How To Fertilize Roses

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This article will teach you how to fertilize roses.
by Gary Mueller · All Zones · Fertilizing · 0 Comments · June 14, 2010 · 12,672 views

There are many different types of roses, and therefore different methods for fertilization. Below are general guidlines for fertilizing most types of roses.

Best Growing Conditions

Soil - Most roses prefer a well-drained but moist soil with a pH between 6.0 and 7.0. If you don't know the pH of your soil testing is recommended. Most nursery and garden centers sell soil testing kits or you can buy a soil testing kit online here. Your local Extension Service might also provide soil testing services.

Sun - With the exception of a few roses that will tolerate more shade, most prefer full sun to light shade. Keep in mind that morning sun is a must to dry dew from the leaves.

Fertilizing Roses

  • When planting a new rose in your garden, you should fertilize with a mild fertilizer that is slow to release, such as fish emulsion, cottonseed meal or Osmocote. Follow the application instructions on the label.
  • Fertilization of established roses can begin after new growth begins to emerge in Spring. Fertilize with a rose food or an organic fertilizer. Some rose foods have built-in systemic insecticides. Follow application instructions on product label.
  • Additionally, every two weeks, I water around the base of my roses with a solution of water soluble fertilizer. Never apply liquid fertilizers directly to the foliage of roses.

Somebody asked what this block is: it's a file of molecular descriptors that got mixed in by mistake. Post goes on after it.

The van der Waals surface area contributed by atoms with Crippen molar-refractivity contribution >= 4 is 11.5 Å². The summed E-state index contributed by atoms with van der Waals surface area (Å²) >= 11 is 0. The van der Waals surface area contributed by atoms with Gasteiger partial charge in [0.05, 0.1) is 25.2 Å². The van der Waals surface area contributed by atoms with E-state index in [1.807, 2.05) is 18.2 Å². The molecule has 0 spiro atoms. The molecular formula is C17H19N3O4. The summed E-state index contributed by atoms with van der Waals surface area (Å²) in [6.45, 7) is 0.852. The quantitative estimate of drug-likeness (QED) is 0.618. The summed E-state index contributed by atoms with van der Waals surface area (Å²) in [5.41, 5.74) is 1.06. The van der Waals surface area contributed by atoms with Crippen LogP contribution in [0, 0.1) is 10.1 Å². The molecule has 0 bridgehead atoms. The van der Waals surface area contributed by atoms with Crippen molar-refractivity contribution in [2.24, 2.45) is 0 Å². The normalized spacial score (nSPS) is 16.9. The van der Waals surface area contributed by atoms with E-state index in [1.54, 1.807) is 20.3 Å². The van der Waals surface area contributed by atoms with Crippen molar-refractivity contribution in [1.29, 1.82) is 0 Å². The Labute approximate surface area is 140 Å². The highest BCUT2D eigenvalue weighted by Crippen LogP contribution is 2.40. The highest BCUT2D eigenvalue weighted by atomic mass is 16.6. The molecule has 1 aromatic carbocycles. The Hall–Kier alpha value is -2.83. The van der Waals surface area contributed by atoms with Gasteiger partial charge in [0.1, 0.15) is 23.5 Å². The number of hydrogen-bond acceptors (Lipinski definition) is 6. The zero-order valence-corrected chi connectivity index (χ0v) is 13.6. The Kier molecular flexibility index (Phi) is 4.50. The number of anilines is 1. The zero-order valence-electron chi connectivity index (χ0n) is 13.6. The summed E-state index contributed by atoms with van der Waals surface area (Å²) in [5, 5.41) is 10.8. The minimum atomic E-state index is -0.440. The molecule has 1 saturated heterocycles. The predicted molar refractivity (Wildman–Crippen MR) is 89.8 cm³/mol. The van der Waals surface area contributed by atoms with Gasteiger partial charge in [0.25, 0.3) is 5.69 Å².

• In regions that experience colder winters, where temperatures dip below freezing, stop fertilizing roses about a month or so before the typical first frost date. Promoting new growth during winter can lead to freeze damage.
  • Avoid fertilizing roses when they are under stress from extreme heat or drought. Doing so can cause damage to leaves or buds. It is be best to simply provide additional water during prolong periods of drought.

Buy Rose Food to Fertilize Roses online at Gardener Direct

Watering Roses

Watering your roses is as important as feeding them, and it can sometimes be a tricky thing. During the hotter months of the year, roses may need almost as much water to stay healthy as people do. Of course there are quite a few things that must be considered before you water your roses:

  • As might be expected, roses need more water during hotter weather than colder weather. Heat makes the soil dry faster and the roses become more thirsty. Keep an eye out for new growth that begins to wilt. This is a sure fire indicator that your rose needs water.
  • On the other hand, too much watering can lead to root rot and other damaging diseases. Roses like moist, but well-drained soils. They do not like their roots to stand in consistently moist soil.
  • Always provide water at the base of a plant. Water that stands on foliage too long can sponsor the development of powdery mildew, black spot and other diseases. Only the Knock Out series of roses are resistant to black spot.
  • A light coat of mulch at 1 or 2 inch depth can help to retain extra moisture.
  • During dry periods of Spring and Fall, roses may need watering once a week. During dry, hot periods of Summer, roses may need watering twice a week. Watering requirements may vary depending on the soil type. Clay based soils tend to hold water longer than do sandy or more porous soils.

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Gary Mueller

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Gary Mueller - Gary Mueller is an award-winning grower of hybrid tea and other roses.

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